With so many options, choosing a specialization may seem overwhelming at first. Before making that choice, consider all your options to determine which will be the best fit for you.

The first step is familiarize yourself with the concentrations offered by the law schools you are interested in. While researching concentrations, it’s good to obtain a strong understanding of the day to day work done in each field. In addition, many law schools don’t require students to declare their specialization from the very beginning. There is opportunity to experiment with course selection and find what interests you. Your decision should be thought-through and informed.

In addition to your interests, consider other aspects of fields that are tied to your specialization.

These include salary, hours, job availability, or even how the field could be affected by the economy. Some fields are on the rise, while others are declining. Certain fields provide students with more opportunity to earn higher salaries, which can be especially important since many students are in debt after law school. The best specialization is that which aligns with a students career interests and financial goals.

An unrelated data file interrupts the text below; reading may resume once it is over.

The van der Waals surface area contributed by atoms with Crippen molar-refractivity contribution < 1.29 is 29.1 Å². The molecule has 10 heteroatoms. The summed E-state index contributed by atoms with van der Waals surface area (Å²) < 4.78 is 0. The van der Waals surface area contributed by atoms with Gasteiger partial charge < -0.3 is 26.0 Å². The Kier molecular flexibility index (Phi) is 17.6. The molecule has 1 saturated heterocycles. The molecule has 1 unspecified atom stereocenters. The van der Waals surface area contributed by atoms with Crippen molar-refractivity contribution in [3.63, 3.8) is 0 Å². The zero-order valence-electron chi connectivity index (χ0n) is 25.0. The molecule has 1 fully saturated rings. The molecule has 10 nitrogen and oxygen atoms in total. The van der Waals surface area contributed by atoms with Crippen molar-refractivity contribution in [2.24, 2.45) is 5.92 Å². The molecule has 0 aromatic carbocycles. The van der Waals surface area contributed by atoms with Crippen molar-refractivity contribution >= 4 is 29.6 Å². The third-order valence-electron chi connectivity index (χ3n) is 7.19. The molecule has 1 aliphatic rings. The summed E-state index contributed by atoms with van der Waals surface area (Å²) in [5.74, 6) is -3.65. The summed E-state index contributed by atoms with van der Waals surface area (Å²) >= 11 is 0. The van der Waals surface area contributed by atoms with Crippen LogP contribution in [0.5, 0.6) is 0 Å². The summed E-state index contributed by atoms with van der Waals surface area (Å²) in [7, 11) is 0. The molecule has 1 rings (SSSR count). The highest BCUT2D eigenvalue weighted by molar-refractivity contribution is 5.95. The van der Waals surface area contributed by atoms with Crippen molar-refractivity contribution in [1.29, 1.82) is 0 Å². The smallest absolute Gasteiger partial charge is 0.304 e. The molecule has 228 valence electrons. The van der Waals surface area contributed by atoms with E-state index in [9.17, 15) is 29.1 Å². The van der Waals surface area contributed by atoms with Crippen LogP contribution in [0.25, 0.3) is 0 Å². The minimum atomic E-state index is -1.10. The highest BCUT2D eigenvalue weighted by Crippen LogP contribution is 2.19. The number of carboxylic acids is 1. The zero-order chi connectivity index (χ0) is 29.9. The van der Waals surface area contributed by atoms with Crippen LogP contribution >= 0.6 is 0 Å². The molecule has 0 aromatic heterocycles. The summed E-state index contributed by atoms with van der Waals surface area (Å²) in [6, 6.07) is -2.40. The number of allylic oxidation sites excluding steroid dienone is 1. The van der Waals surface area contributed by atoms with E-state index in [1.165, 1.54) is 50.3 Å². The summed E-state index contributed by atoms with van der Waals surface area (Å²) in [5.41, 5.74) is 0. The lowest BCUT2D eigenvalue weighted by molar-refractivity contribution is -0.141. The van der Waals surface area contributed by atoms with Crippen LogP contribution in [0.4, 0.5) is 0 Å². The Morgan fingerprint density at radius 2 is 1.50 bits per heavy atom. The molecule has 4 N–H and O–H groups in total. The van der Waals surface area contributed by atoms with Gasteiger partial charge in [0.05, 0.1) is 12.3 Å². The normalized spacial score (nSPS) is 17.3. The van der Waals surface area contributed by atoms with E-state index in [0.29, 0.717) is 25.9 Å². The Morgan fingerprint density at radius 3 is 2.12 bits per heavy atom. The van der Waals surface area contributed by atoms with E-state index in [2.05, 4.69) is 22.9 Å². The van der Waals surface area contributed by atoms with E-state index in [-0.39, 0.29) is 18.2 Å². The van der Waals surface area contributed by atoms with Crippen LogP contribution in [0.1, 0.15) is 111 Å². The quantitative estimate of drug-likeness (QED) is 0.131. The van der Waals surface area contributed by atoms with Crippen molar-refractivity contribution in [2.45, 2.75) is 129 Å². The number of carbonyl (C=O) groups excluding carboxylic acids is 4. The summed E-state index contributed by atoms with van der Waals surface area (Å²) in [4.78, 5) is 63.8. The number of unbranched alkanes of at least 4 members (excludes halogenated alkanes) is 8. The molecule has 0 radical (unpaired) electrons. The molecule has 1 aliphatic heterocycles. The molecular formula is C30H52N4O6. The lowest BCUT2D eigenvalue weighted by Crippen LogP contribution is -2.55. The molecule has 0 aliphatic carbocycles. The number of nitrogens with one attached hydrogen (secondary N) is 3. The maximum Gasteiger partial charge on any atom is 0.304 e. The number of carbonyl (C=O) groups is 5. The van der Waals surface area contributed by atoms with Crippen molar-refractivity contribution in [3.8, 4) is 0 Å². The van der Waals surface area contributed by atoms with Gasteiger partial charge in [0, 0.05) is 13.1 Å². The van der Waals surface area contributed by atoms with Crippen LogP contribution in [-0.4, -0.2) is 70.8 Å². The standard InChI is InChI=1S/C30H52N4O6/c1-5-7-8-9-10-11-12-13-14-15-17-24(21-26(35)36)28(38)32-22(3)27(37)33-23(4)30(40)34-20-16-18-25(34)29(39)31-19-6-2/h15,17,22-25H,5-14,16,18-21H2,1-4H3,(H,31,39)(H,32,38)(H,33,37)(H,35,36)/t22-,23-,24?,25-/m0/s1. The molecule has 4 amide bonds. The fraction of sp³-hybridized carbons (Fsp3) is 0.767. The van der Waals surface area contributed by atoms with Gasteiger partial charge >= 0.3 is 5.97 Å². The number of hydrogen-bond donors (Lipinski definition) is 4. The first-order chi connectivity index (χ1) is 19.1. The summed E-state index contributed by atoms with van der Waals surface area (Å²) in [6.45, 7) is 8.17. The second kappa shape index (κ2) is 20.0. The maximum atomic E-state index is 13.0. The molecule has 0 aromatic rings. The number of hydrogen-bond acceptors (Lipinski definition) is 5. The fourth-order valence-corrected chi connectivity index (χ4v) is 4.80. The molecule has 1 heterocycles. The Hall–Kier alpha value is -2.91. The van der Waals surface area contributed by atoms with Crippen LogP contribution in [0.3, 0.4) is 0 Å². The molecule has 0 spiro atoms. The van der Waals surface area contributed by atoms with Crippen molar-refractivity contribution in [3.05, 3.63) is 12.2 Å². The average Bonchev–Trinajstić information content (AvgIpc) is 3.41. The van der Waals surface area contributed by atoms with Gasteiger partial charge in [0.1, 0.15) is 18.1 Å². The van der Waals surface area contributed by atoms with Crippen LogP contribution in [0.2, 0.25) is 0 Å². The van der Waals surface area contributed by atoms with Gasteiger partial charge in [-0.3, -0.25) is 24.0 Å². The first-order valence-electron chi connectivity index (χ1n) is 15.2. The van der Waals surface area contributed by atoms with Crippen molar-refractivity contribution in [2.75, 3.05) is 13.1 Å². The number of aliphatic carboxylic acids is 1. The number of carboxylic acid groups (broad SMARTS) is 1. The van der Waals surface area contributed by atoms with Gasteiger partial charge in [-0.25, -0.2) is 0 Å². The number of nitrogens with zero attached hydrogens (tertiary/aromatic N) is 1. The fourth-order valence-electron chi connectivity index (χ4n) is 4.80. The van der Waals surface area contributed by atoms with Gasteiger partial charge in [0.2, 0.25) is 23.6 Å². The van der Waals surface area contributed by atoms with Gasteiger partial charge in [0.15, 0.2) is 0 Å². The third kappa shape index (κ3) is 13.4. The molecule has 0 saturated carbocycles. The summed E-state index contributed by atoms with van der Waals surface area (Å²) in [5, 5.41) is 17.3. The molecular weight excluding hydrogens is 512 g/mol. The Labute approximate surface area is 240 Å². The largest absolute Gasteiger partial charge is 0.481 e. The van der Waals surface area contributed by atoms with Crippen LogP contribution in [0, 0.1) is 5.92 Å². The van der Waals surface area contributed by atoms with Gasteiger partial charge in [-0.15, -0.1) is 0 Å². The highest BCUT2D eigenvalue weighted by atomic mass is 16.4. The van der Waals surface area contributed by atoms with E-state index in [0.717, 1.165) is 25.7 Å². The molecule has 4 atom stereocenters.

Selected Specializations

Sports Law, Environmental Law, and Intellectual Property Law are three fields that are currently on the rise. All three are very relevant to modern society and have attracted a lot of attention in recent years.

Sports Law

Sports law is one of the most diverse law specializations available. The factor that sets it apart from other specializations is the ability to practice many different types of law within one specific field. Sport lawyers can be involved with labor law, contract issues, unfair competition, antitrust law, torts, criminal law, international property rights, intellectual property rights, and drug testing. Professor Mitten, of Marquette Law School, commented, “The broad knowledge and practical skills JD students acquire through participation in our Sport Law program are readily transferable to legal and business employment in industries other than sports.”

With their combined knowledge of sports and vast expertise in law, sports lawyers also have the unique ability to go onto become sports managers, agents, or other professional positions in the industry. Additionally, the sports industry generates billions of dollars each year, and is experiencing steady growth; with that growth comes more work opportunity for graduates. Whether it be professional, amateur, or even the youth level, sports law is an integral part of keeping the system functioning smoothly.